Bottom Line: Explore 10 different advanced Excel charts, including what type of data to use them with, when to use them, and the advantages they provide over traditional charts.

## Watch the Tutorial

Here's the workbook I use containing all of the chart types. Feel free to download it and play with the charts on your own.

In this post I share a compilation of charts that I've created over the years. The goal of any chart is to tell a story about the data. We want to make it easy for the reader to quickly understand the chart. We might also want to make the chart interactive so that they can explore the data and find additional insights.

The charts in this post are definitely more advanced creations where I've added functionality to the existing chart types in Excel. The goal is to make them: easier to read, interactive, and/or more dynamic.

The possibilities with charts in Excel is endless, and I hope this post inspires you to create charts that tell the story of your data in new ways.

Here is a list of the ten charts mentioned in the video. Each section includes a brief description of the chart and what type of data to use it with. There is also a link to the tutorials where you can learn how to create and implement the charts in your own projects.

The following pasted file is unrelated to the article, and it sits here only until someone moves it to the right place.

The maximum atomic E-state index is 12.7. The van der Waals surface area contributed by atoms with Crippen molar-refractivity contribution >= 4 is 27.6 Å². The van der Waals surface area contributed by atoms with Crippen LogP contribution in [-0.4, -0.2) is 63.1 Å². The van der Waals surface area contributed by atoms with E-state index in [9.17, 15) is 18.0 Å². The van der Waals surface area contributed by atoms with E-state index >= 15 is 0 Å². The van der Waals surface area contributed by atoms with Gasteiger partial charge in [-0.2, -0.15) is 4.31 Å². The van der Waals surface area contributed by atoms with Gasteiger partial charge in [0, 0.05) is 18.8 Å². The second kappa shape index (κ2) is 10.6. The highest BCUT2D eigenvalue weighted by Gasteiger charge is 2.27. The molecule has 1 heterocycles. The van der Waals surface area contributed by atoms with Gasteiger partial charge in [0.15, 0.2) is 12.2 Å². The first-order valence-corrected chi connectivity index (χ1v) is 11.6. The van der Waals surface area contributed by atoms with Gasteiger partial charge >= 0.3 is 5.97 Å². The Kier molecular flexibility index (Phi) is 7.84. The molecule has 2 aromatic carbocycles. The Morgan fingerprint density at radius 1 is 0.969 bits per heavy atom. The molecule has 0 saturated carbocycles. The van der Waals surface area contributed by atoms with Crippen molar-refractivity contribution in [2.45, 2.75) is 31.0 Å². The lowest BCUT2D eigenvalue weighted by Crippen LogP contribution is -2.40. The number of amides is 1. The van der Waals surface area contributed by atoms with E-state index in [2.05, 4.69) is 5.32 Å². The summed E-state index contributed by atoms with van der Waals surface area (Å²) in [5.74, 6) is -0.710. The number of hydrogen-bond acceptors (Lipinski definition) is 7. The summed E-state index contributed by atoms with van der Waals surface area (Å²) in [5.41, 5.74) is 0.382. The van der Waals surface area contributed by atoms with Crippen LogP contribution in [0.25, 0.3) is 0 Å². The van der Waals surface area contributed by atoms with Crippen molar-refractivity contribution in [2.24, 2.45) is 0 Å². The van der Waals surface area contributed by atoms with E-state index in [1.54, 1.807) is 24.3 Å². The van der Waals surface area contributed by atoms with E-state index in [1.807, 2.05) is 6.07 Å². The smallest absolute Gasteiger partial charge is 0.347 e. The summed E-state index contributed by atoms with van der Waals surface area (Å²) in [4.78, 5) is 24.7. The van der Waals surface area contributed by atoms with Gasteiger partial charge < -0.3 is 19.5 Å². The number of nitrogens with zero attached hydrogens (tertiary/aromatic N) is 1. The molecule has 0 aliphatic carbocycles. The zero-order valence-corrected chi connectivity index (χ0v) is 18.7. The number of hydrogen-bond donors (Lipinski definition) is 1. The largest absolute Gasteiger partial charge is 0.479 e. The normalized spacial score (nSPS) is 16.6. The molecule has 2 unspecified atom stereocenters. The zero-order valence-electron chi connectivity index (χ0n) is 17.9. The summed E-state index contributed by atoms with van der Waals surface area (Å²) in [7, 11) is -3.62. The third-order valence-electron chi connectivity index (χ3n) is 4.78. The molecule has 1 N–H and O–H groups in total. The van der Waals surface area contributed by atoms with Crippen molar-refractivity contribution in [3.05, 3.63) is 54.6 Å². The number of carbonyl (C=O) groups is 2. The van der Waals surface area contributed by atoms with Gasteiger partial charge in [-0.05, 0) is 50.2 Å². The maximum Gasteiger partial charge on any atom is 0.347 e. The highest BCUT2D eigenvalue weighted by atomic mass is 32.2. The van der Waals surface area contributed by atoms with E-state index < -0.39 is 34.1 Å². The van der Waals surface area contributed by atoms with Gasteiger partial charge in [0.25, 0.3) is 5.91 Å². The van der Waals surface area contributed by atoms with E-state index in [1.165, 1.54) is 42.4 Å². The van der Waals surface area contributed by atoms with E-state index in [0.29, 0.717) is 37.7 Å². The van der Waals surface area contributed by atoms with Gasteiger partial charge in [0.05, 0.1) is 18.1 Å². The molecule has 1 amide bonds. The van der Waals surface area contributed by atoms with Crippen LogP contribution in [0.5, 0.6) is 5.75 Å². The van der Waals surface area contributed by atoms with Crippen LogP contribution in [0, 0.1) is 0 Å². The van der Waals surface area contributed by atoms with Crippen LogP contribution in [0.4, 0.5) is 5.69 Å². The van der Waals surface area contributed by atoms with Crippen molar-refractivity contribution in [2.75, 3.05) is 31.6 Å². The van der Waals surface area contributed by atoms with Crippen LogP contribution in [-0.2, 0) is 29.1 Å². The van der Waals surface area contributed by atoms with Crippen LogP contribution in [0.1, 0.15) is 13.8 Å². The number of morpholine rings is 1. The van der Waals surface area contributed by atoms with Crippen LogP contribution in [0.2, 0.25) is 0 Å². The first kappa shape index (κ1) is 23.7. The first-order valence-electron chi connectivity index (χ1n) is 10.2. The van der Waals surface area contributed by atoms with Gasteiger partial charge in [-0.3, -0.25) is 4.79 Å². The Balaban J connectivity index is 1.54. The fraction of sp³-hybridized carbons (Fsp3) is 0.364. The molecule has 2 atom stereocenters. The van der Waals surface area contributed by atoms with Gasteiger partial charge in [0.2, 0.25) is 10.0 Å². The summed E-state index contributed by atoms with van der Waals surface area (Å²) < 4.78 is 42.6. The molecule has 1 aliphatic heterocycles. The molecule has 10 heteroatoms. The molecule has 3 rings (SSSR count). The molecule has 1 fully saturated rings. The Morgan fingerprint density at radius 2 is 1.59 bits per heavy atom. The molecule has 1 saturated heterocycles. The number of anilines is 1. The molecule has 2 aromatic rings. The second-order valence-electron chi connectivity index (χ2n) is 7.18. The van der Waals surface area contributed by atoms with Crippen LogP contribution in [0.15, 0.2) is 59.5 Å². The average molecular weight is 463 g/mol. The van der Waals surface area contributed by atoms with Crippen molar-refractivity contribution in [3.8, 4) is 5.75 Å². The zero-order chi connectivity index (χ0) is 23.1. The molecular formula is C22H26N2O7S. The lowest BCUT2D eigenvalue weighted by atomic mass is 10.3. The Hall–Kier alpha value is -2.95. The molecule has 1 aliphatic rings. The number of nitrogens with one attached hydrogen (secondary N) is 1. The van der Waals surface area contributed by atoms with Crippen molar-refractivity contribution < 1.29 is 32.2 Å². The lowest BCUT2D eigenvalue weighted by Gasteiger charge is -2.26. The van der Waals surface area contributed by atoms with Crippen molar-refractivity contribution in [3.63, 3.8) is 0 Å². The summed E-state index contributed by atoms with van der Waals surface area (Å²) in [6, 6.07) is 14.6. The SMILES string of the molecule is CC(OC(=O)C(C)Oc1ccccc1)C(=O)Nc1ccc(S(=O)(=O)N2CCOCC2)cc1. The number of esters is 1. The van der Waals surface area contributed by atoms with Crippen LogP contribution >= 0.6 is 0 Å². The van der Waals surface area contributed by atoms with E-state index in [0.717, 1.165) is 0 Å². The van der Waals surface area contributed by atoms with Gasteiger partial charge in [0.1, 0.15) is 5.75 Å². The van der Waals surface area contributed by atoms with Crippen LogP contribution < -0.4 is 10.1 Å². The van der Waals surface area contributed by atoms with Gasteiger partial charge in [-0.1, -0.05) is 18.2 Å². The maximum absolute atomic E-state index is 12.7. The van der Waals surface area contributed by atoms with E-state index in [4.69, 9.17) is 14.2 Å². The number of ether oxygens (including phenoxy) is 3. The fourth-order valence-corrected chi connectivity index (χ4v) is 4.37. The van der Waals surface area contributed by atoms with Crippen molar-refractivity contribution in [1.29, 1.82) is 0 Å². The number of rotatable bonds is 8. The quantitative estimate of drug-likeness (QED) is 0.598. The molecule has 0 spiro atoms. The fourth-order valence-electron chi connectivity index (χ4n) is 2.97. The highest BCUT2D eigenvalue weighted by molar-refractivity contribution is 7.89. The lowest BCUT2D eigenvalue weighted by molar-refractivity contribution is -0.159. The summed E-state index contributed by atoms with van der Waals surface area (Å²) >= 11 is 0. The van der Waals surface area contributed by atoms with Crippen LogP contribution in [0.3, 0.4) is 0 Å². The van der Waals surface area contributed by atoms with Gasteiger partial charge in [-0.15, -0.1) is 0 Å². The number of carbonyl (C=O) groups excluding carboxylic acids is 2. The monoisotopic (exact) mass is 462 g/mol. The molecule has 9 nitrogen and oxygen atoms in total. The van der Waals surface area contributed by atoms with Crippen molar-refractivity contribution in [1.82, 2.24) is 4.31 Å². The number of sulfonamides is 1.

## 1. Column Chart with Percentage Change

Data: Time Series

Use: Display % change between time periods or events.

Description: Between each of the bars on the chart you'll see an arrow and and the variance (or percentage change) from one time period to the next. The arrows and text are conditionally formatted to change colors for positive or negative variances.

This dynamic chart changes when you slice (filter) the data using a slicer. The title also changes according to the region selected in the slicer.

## 2. Conditional Doughnut Progress Chart

Data: Progress to Goal

Use: Display % completion with conditional colors for levels or milestones.

Description: A cool feature about this doughnut chart (circle chart) is that the color changes as the percentage increases so that you can better visualize the passing of milestones toward your goal.

## 3. Interactive Histogram with Details

Data: Categorical

Use: Display the count of items in each group & a detailed report of the selected group

Description: When you click the dollar range under each bar, you're actually activating a slicer that displays a pivot table to the right detailing each of the entries that make up that data set. This interactive chart is great for diving deeper into the data without losing the bigger picture.

## 4. Dynamic Histogram or Frequency Distribution Chart

Data: Categorical

Use: Quickly change the group or bin size to tell a different story.